A year ago, the New York Giants made a bet that Daniel Jones wouldn’t be worth the price of his fifth-year option in 2023, giving them the flexibility to either sign him for less money or move on from him at quarterback. In contrast, they kept Saquon Barkley with a fifth-year option through 2022, but signed him to a long-term contract.
The result leaves both the team’s starting quarterback and leading back on a one-year trial under new head coach Brian Daboll and general manager Joe Schoen.
Now the Bill must be done, and Jones and Barkley shined in a stronger-than-expected season for New York that only ended Saturday night with a 38-7 playoff loss to the Philadelphia Eagles.
So while the team has plenty of questions to address this offseason, the roots of the decision tree start with how much and even to pay Jones and Barkley.
“We wish Daniel was here,” Sean told the assembled media Monday in response to the first question. “He said again yesterday. there is also a business side to it. We feel that Daniel played well this season. He has done everything we have asked him to do. Again, there’s the business side of it. We haven’t gone that way yet. We still have our meetings with our staff at the end of the week and we will come up with an offseason plan. We haven’t had those matches yet, but we’d love to get Daniel Jones back.”
The price has certainly gone up. Jones’ fifth-year option in 2023 would have paid New York $22.38 million had the team exercised it last year. Now, Jones will almost certainly demand a franchise tag and a salary in excess of $30 million to keep him in New York while the two sides work out a long-term deal.
As for Barkley, he made $7.2 million this season with a fifth-year option and deserved it. But what that means for his next contract appears to differ significantly between the Giants and Barkley.
After the loss to the Eagles, Barkley said he wasn’t looking for more than the $16 million a year that Christian McCaffrey was getting in his last contract. But he didn’t suggest he’d take less, and there’s plenty of room between that AAV and the $12 million a year New York offered him this fall, the last time the two sides discussed terms.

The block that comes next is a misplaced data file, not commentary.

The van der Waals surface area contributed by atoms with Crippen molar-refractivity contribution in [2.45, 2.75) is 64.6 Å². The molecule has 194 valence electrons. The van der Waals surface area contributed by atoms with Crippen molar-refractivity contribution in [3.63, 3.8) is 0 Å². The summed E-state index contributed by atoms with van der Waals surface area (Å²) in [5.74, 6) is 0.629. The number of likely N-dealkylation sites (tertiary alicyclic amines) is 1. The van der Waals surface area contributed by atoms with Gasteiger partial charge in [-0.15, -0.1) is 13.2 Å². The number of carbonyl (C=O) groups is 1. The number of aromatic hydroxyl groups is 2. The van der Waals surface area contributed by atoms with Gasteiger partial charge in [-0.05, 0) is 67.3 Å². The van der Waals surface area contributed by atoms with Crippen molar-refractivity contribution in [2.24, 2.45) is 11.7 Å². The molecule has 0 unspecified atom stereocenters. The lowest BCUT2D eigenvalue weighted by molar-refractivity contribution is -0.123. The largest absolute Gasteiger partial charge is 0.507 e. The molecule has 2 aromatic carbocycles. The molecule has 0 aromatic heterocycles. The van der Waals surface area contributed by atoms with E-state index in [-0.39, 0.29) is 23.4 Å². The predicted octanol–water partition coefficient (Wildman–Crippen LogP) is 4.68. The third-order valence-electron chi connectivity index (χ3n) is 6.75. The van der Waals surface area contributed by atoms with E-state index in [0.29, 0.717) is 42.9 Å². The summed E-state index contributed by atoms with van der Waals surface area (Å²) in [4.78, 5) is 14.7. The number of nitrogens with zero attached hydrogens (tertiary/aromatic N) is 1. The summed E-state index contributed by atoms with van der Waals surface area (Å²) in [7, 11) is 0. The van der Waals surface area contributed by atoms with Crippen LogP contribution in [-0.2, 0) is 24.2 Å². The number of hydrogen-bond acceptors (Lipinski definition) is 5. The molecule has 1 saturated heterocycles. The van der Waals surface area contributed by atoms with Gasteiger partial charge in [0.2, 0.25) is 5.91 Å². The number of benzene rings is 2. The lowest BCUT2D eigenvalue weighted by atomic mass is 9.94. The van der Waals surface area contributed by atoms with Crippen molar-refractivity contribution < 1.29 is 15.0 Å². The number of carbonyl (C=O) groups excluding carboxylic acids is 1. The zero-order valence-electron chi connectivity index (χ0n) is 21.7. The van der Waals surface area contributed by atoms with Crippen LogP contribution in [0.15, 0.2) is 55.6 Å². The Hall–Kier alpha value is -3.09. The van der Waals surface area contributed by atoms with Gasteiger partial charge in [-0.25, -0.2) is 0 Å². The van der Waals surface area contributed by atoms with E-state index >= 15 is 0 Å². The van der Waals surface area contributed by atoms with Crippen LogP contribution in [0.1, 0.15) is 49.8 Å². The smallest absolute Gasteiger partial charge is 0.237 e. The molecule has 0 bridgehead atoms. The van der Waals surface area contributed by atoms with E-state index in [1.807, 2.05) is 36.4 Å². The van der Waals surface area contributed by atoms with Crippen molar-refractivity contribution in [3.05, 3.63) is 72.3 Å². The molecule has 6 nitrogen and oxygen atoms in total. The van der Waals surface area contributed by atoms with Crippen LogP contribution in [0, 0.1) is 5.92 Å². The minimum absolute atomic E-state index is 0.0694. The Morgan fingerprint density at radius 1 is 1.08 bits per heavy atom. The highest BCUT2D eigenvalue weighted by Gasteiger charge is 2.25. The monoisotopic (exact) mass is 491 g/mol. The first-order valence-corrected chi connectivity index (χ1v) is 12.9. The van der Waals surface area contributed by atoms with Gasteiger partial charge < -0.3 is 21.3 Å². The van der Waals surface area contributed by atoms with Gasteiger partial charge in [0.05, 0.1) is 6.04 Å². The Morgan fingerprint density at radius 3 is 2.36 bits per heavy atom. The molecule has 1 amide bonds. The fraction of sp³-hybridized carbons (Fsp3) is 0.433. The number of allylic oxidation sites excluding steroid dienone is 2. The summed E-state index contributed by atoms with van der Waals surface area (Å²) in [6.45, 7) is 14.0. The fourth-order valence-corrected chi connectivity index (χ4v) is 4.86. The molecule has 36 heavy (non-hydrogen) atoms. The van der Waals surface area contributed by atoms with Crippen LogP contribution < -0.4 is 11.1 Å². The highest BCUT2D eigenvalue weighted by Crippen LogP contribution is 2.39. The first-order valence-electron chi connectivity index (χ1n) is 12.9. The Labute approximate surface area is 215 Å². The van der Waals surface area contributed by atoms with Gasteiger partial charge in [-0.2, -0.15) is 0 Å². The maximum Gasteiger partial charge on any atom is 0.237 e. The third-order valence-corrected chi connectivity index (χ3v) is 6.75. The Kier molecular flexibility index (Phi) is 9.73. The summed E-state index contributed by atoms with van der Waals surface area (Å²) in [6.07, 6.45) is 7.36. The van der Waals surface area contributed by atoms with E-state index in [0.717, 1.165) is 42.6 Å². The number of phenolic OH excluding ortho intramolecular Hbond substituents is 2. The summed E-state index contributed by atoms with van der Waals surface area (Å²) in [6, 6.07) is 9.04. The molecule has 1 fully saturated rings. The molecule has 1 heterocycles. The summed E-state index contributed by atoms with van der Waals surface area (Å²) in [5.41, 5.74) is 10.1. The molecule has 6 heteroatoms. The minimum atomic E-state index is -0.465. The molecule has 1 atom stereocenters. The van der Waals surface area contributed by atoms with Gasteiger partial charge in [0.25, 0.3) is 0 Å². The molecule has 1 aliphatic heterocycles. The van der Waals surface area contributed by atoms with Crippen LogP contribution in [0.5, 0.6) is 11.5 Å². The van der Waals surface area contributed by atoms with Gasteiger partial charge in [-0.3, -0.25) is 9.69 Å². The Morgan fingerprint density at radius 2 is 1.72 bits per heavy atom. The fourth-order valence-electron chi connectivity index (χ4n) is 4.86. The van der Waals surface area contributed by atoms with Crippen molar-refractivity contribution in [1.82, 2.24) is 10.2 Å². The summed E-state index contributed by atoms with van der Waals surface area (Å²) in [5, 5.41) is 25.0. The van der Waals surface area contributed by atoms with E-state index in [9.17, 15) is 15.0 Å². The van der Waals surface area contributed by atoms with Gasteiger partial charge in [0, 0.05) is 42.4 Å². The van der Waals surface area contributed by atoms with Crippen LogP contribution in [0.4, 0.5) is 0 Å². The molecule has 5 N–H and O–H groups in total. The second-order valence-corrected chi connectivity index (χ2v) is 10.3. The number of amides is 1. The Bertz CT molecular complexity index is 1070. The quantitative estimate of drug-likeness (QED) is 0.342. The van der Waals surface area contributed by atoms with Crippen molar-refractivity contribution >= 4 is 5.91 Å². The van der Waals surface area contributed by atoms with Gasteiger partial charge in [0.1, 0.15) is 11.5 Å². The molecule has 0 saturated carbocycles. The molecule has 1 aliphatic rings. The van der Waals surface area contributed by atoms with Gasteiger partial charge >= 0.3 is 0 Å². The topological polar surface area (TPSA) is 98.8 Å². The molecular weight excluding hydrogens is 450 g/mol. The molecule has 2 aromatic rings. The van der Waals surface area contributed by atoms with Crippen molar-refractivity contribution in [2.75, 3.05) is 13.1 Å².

It is hard to imagine what would change after the bye week. Barkley has already proven that he can be a strong first option out of the backfield and hasn’t gone far since then, nor has he found another level in his game. .
“We had productive conversations,” Schön said. “We were ignoring the cost. Again, we said we’d come back at the end of the season and continue those conversations, but we weren’t really that close at that time of year, I would think.”
The Giants will have north of $50 million to spend in cap space this offseason, a number that will vary depending on everything from the team’s franchise tag on Jones or Barkley to what Leonard Williams has in mind when he offers to take a pay cut. for some longer term security.
But whether the 2023 Giants are like the 2022 Giants in the backfield might just come down to how much another team thinks Saquon Barkley should earn what Christian McCaffrey does. Because if that happens, it’s not likely the Giants will spend what it takes to keep him.